CCSVI – Different Approaches, Different Techniques

Yesterday, a symposium about the vascular theory of MS (aka CCSVI) was held in Brooklyn.  This is a pretty exciting development because it marks one of the first times the medical community–specifically interventional radiologists(IRs)–have come together to discuss CCSVI and its treatment.

In a nutshell, here’s what was concluded:  we are at the very early stages of our understanding of CCSVI–what it means, how to diagnose it and how to treat it.

Diagnostic radiologists, who read the MRI or Ultrasound images have remarked that diagnosing CCSVI is not a straightforward affair.  There are incredible subtleties that need to be understood and mastered for a diagnostician to conclude CCSVI is present. 

The IRs who have been treating CCSVI agree about the following:  treating CCSVI is not like anything they have been doing up to now.  It requires new skills, techniques and expertise.   The learning curve is steep. 

Where they disagree (but again, they are all “learning as they go”) is whether to balloon or stent, if they balloon, what size to use, and regardless of whether they balloon or stent, exactly where to do the repair.  Those are a lot of variables, and for patients being treated today, how will their IR’s choices affect their outcome?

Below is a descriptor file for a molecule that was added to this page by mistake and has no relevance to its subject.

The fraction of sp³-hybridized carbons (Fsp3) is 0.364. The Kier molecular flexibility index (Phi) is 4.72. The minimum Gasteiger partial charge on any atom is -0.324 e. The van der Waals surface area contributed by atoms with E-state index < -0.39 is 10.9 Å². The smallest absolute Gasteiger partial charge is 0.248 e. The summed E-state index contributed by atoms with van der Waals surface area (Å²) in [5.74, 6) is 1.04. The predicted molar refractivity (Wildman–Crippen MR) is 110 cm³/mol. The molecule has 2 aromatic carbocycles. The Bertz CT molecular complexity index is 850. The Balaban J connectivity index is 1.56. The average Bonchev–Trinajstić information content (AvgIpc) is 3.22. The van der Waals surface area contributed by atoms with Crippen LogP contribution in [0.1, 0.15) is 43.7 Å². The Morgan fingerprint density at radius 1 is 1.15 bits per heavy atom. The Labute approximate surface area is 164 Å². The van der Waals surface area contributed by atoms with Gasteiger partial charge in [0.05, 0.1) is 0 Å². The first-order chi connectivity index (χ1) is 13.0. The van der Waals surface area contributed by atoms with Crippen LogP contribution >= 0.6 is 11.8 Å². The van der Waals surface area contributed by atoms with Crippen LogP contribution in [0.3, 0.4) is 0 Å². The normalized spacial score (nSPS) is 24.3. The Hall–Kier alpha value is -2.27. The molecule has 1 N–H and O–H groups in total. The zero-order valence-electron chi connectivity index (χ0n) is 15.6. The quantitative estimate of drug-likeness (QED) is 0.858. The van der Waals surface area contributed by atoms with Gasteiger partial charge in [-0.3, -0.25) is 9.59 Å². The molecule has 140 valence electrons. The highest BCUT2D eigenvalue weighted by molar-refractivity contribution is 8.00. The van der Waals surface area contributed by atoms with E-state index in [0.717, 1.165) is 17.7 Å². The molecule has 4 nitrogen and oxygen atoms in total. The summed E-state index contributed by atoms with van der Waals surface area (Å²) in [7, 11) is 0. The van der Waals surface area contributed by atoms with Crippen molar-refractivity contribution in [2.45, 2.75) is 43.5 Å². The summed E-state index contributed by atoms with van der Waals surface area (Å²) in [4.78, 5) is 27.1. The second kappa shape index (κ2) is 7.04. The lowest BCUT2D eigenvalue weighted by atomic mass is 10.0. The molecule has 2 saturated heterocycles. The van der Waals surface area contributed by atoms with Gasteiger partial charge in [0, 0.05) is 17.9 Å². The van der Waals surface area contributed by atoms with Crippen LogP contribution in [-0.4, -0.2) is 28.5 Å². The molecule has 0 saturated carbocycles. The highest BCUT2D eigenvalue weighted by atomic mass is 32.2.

So where does this leave the MS community?  Every individual needs to make the choices that are right for them including whether to get imaged and treated.  Since the medical community who are currently working on CCSVI are still creating more questions than answers for themselves, we know that the right answers are going to take time and rigourous research.  An individual touched by MS might want to consider the pros and cons about acting now, or waiting a little while for more answers.

Here are a couple of terrific links:

The CCSVI Alliance is dedicated to educating patients with research-based information, providing tools for patients to advocate for themselves, and supporting medical professionals’ exploration of Chronic Cerebrospinal Venous Insufficiency (CCSVI).  http://ccsvi.org/

And here are a list of questions to ask if you are considering getting tested or treated for CCSVI:  http://mssociety.ca/bc/education_consumer_questions.htm

These are exciting times, and each day as we learn more, we are closer to figuring out where CCSVI fits into the picture and how best to deal with it.

  Filed under: Categories: MRI Scans and Multiple Sclerosis.
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